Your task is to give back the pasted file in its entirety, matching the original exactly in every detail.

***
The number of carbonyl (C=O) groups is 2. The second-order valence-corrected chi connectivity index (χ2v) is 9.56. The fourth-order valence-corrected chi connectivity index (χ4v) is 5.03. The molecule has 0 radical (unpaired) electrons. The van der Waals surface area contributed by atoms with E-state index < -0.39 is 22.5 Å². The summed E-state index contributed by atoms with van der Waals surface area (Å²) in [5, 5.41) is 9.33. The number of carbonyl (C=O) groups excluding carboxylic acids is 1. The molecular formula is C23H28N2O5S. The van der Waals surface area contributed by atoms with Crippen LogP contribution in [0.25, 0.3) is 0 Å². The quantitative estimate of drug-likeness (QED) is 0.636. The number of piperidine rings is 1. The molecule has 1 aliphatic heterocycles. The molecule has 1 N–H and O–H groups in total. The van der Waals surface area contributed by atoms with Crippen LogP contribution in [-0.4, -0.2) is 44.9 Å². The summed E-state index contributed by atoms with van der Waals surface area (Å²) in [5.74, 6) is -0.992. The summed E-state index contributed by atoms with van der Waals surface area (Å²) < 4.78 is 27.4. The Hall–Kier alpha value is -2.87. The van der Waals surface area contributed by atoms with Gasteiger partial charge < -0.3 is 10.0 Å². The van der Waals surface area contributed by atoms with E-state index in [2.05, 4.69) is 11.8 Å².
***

The number of carbonyl (C=O) groups is 2. The second-order valence-corrected chi connectivity index (χ2v) is 9.56. The fourth-order valence-corrected chi connectivity index (χ4v) is 5.03. The molecule has 0 radical (unpaired) electrons. The van der Waals surface area contributed by atoms with E-state index < -0.39 is 22.5 Å². The summed E-state index contributed by atoms with van der Waals surface area (Å²) in [5, 5.41) is 9.33. The number of carbonyl (C=O) groups excluding carboxylic acids is 1. The molecular formula is C23H28N2O5S. The van der Waals surface area contributed by atoms with Crippen LogP contribution in [0.25, 0.3) is 0 Å². The quantitative estimate of drug-likeness (QED) is 0.636. The number of piperidine rings is 1. The molecule has 1 aliphatic heterocycles. The molecule has 1 N–H and O–H groups in total. The van der Waals surface area contributed by atoms with Crippen LogP contribution in [-0.4, -0.2) is 44.9 Å². The summed E-state index contributed by atoms with van der Waals surface area (Å²) in [5.74, 6) is -0.992. The summed E-state index contributed by atoms with van der Waals surface area (Å²) < 4.78 is 27.4. The Hall–Kier alpha value is -2.87. The van der Waals surface area contributed by atoms with Gasteiger partial charge < -0.3 is 10.0 Å². The van der Waals surface area contributed by atoms with E-state index in [2.05, 4.69) is 11.8 Å².